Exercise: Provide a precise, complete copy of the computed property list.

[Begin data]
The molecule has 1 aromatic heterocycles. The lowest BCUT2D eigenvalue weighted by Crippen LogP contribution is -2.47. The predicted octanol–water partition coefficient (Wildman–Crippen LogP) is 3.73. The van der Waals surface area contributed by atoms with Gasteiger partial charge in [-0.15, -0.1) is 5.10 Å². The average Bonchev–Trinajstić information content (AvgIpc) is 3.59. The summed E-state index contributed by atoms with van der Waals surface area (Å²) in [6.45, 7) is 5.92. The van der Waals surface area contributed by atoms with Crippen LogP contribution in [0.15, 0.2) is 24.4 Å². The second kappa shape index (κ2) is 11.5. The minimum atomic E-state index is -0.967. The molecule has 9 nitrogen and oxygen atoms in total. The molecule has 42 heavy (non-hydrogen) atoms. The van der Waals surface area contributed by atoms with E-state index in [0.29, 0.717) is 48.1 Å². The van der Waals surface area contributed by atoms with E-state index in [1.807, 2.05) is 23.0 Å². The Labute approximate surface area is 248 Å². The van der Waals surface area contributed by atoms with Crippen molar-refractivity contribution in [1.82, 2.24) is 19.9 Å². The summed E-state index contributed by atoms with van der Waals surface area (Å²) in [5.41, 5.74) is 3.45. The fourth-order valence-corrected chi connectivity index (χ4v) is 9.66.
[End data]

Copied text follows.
The molecule has 1 aromatic heterocycles. The lowest BCUT2D eigenvalue weighted by Crippen LogP contribution is -2.47. The predicted octanol–water partition coefficient (Wildman–Crippen LogP) is 3.73. The van der Waals surface area contributed by atoms with Gasteiger partial charge in [-0.15, -0.1) is 5.10 Å². The average Bonchev–Trinajstić information content (AvgIpc) is 3.59. The summed E-state index contributed by atoms with van der Waals surface area (Å²) in [6.45, 7) is 5.92. The van der Waals surface area contributed by atoms with Crippen LogP contribution in [0.15, 0.2) is 24.4 Å². The second kappa shape index (κ2) is 11.5. The minimum atomic E-state index is -0.967. The molecule has 9 nitrogen and oxygen atoms in total. The molecule has 42 heavy (non-hydrogen) atoms. The van der Waals surface area contributed by atoms with E-state index in [0.29, 0.717) is 48.1 Å². The van der Waals surface area contributed by atoms with E-state index in [1.807, 2.05) is 23.0 Å². The Labute approximate surface area is 248 Å². The van der Waals surface area contributed by atoms with Crippen molar-refractivity contribution in [1.82, 2.24) is 19.9 Å². The summed E-state index contributed by atoms with van der Waals surface area (Å²) in [5.41, 5.74) is 3.45. The fourth-order valence-corrected chi connectivity index (χ4v) is 9.66.